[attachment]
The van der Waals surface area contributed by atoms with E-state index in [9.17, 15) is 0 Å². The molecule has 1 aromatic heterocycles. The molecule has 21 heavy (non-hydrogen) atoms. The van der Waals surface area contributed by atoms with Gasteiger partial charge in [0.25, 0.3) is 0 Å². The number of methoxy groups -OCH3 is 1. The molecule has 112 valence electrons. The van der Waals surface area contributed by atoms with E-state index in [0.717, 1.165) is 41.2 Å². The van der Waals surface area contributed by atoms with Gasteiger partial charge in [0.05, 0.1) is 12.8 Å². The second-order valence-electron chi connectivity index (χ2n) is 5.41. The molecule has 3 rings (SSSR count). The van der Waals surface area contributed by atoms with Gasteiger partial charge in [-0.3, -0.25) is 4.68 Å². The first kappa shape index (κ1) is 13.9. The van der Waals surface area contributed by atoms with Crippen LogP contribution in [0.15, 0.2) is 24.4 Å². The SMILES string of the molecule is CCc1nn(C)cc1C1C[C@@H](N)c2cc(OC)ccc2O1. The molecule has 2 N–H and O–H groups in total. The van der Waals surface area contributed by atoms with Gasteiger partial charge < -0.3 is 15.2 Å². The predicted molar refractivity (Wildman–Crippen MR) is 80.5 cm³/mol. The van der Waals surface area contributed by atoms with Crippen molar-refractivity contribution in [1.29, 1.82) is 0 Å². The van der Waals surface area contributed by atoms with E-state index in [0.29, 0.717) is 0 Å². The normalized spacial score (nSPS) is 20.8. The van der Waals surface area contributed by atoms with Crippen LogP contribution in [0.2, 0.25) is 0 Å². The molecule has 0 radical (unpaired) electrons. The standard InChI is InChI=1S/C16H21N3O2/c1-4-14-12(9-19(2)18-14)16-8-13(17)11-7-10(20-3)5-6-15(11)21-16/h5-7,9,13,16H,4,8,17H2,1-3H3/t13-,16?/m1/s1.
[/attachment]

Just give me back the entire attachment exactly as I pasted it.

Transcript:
The van der Waals surface area contributed by atoms with E-state index in [9.17, 15) is 0 Å². The molecule has 1 aromatic heterocycles. The molecule has 21 heavy (non-hydrogen) atoms. The van der Waals surface area contributed by atoms with Gasteiger partial charge in [0.25, 0.3) is 0 Å². The number of methoxy groups -OCH3 is 1. The molecule has 112 valence electrons. The van der Waals surface area contributed by atoms with E-state index in [0.717, 1.165) is 41.2 Å². The van der Waals surface area contributed by atoms with Gasteiger partial charge in [0.05, 0.1) is 12.8 Å². The second-order valence-electron chi connectivity index (χ2n) is 5.41. The molecule has 3 rings (SSSR count). The van der Waals surface area contributed by atoms with Gasteiger partial charge in [-0.3, -0.25) is 4.68 Å². The first kappa shape index (κ1) is 13.9. The van der Waals surface area contributed by atoms with Crippen LogP contribution in [0.15, 0.2) is 24.4 Å². The SMILES string of the molecule is CCc1nn(C)cc1C1C[C@@H](N)c2cc(OC)ccc2O1. The molecule has 2 N–H and O–H groups in total. The van der Waals surface area contributed by atoms with Gasteiger partial charge < -0.3 is 15.2 Å². The predicted molar refractivity (Wildman–Crippen MR) is 80.5 cm³/mol. The van der Waals surface area contributed by atoms with Crippen molar-refractivity contribution in [1.29, 1.82) is 0 Å². The van der Waals surface area contributed by atoms with E-state index in [0.29, 0.717) is 0 Å². The normalized spacial score (nSPS) is 20.8. The van der Waals surface area contributed by atoms with Crippen LogP contribution in [0.2, 0.25) is 0 Å². The molecule has 0 radical (unpaired) electrons. The standard InChI is InChI=1S/C16H21N3O2/c1-4-14-12(9-19(2)18-14)16-8-13(17)11-7-10(20-3)5-6-15(11)21-16/h5-7,9,13,16H,4,8,17H2,1-3H3/t13-,16?/m1/s1.